# nominal_resolution Usage Documentation¶

The purpose of the nominal_resolution python code is to calculate the “nominal resolution” of a horizontal grid. For CMIP6 the nominal resolution must be calculated the same way for all models. In the ESGF data archive of CMIP6 results, nominal resolution is one of the search criteria that can be useful in identifying datasets of interest.

The algorithm for defining nominal resolution is given in Appendix 2 of a data specifications document for CMIP6. For regular cartesian latitude by longitude global grids, it can be calculated (to a good approximation) using a formula given in Appendix 2, but for irregular grids, sub-global domains, and the like, it must be calculated with the python code available here (or its equivalent).

Note that the nominal resolution is defined for two different purposes:

- in each CMIP6-archived model output file, a global attribute named
`nominal_resolution`

is stored, which records the resolution of the*grid on which data are reported* - in the CMIP6_source_id.json file the
`native_nominal_resolution`

is stored, which records the resolution of theof each model.*native grid*

There are two steps in calculating the nominal resolution (for allowed values, see CMIP6_nominal_resolution.json): first, the mean resolution is calculated using the `mean_resolution`

function, and then that is passed to the `nominal_resolution`

function, which returns `nominal_resolution`

.

For the most common use case, the first step is to call the function `mean_resolution`

, passing it an array (`cellarea`

) containing grid-cell areas and arrays (`latitude_bounds`

and `longitude_bounds`

) containing the longitude and latitude coordinates of the vertices of each grid cell. The input arrays can either be simple arrays or numpy masked arrays dimensioned as follow:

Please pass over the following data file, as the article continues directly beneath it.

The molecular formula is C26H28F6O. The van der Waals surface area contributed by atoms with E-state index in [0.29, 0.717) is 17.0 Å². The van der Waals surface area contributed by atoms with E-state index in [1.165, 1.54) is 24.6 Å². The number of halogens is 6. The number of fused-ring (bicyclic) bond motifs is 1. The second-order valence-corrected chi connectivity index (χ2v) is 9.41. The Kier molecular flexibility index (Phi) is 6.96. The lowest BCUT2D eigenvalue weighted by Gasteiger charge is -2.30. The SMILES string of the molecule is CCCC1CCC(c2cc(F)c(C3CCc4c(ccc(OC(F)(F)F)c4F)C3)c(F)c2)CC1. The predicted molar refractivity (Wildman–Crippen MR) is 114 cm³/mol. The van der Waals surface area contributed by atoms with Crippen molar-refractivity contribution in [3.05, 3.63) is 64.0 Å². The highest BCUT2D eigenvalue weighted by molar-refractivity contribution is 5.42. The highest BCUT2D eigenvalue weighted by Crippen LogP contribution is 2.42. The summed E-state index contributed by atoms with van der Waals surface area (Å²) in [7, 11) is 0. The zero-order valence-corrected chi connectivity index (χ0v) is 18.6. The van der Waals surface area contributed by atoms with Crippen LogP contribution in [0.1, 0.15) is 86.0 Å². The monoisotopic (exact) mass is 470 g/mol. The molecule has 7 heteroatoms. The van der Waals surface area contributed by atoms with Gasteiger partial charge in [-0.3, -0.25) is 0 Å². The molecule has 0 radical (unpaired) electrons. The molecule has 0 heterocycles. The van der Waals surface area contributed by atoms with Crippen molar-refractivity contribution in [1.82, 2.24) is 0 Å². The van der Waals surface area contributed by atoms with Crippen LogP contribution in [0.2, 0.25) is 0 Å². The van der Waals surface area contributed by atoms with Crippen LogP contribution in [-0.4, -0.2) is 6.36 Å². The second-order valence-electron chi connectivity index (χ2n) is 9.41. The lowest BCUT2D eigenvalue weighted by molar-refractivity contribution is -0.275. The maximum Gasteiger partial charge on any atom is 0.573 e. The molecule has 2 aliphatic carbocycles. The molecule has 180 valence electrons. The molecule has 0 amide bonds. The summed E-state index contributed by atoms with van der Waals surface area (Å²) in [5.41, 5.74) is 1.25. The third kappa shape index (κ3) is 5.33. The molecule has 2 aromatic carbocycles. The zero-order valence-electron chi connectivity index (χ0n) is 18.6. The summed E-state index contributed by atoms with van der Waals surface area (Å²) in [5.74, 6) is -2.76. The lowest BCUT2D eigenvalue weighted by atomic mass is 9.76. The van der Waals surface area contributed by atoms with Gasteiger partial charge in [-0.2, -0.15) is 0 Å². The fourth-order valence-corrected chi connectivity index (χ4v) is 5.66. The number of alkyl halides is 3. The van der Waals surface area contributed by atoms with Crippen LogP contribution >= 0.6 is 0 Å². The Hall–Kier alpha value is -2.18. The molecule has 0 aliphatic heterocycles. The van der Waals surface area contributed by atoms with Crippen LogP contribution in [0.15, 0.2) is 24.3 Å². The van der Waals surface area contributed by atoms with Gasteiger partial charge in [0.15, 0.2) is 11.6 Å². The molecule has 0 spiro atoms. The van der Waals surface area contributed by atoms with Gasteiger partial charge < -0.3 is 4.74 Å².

```
cellarea[ncells]
latitude_bounds[ncells,nverts]
longitude_bounds[ncells,nverts]
```

where `ncells`

is the number of grid cells and `nverts`

is the maximum number of vertices a grid cell might have.

Any sensible unit can be used in defining the cell areas (`cellarea`

), including non-dimensional angular area measures. The longitudes and latitudes should be expressed either in radians or in degrees. If a grid includes some cells with fewer than `nverts`

vertices, the `longitudes_bounds`

and `latitudes_bounds`

arrays should be defined as numpy masked arrays and any **unneeded** vertices should be masked.

Depending on the units, the `latitude_bounds`

values should be in the range:

- for radians: -pi to pi
- for degrees: -90. to 90.

Depending on the units, the `longitude_bounds`

values should:

- for radians: span a range no more than 3 pi.
- for degrees: span a range no more than 540 degrees.

The user must also set the parameter `convertdeg2rad, depending on the units of longitudes and latitudes:

- if units are degrees, set
`convertdeg2rad`

to`True`

- if units are radians, set
`convertdeg2rad`

to`False`

The `mean_resolution`

is returned by the above function, and, optionally, by setting the function parameter `returnMaxDistance`

to `True`

, the function will also return an array containing the maximum dimension of each of the grid cells. This array of values could subsequently be used to more fully characterize the distribution of grid cell sizes (allowing the user, for example, to compute a standard deviation).

If there are grid cells that should be omitted from the calculation, then `cellarea`

should be defined as a python masked array (and all omitted cells should be masked).

The second step is to obtain `nominal_resolution`

by passing `mean_resolution`

to the `nominal_resolution`

function.

The above functions can be found at: https://github.com/PCMDI/nominal_resolution/blob/master/lib/api.py

Sample codes using nominal_resolution are available at: https://github.com/PCMDI/nominal_resolution/tree/master/tests